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At Lord's, September 8. England won by seven wickets. Toss: India.
A 3-3 scoreline made this into an old-fashioned final but, after the earlier thrills, it proved a
disappointingly low-key, chilly affair. England fully deserved victory for a clinical bowling display;
for the first time in six years, they went through an innings without conceding a wide. But why
Dravid defied the grey September morning by opting to bat was a mystery. Anderson set the tone,
peppering Ganguly with well-directed short balls. Then the equally hostile Flintoff, after an injection
to calm his ankle, appealed successfully to Aleem Dar to remove Dravid, and then Tendulkar, on
probably his last appearance for India in England, to what was a wafer-thin edge if he hit it at
all (Dar admitted more than a month later that he had got it wrong, as he was concentrating on
Flintoff 's front foot). Mascarenhas proved tight with his straight line and changes of pace, the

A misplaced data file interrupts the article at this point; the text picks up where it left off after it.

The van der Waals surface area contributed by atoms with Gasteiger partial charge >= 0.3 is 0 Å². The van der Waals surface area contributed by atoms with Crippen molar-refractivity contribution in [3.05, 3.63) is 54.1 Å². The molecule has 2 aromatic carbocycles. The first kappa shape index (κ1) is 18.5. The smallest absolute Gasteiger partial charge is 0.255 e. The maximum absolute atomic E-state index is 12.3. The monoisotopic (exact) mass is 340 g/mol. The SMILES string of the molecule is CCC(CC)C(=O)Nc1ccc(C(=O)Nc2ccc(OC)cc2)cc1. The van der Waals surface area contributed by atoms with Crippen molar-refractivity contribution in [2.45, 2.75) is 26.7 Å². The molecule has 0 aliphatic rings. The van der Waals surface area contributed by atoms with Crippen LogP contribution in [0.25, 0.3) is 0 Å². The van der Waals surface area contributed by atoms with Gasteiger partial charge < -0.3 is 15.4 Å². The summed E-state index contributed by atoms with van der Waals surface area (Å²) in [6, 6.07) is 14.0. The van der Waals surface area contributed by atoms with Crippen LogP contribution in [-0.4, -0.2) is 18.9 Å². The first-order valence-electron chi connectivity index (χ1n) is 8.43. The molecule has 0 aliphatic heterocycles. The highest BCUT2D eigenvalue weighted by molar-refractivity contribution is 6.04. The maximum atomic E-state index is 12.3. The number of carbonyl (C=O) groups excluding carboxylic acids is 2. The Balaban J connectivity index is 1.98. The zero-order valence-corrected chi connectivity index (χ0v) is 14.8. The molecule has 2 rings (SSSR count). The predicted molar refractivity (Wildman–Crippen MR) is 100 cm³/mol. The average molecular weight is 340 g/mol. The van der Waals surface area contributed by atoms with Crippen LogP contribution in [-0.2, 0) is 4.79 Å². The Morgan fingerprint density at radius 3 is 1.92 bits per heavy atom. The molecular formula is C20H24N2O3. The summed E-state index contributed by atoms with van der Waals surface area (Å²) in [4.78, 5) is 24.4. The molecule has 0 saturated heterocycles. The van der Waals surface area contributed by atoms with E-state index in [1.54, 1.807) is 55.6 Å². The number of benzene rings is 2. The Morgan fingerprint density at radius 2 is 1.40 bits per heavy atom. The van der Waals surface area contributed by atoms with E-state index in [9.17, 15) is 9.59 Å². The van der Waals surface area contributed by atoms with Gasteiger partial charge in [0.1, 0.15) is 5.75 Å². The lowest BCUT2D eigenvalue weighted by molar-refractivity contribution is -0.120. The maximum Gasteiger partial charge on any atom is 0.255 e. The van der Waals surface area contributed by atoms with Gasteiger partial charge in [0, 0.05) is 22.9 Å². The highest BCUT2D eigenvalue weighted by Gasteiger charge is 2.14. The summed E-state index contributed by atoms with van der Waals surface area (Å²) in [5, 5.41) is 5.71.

parlous situation inhibiting Dhoni's usual flair. A new opening pair, the Sussex players Wright
and Prior, had plenty of time to launch England's reply, Cook's uncertain footwork having cost
him his place, but both fell nervously in R. P. Singh's first over. Bell continued his confident run
until a bad call from Pietersen, who redeemed himself with his best score of the series. And, at
the other end, the rock-steady Collingwood saw it through to lead England to their first one-day
series win at home since they defeated India in 2004.
Man of the Match: K. P. Pietersen. Attendance: 28,759; receipts £1,015,799.
Man of the Series: I. R. Bell.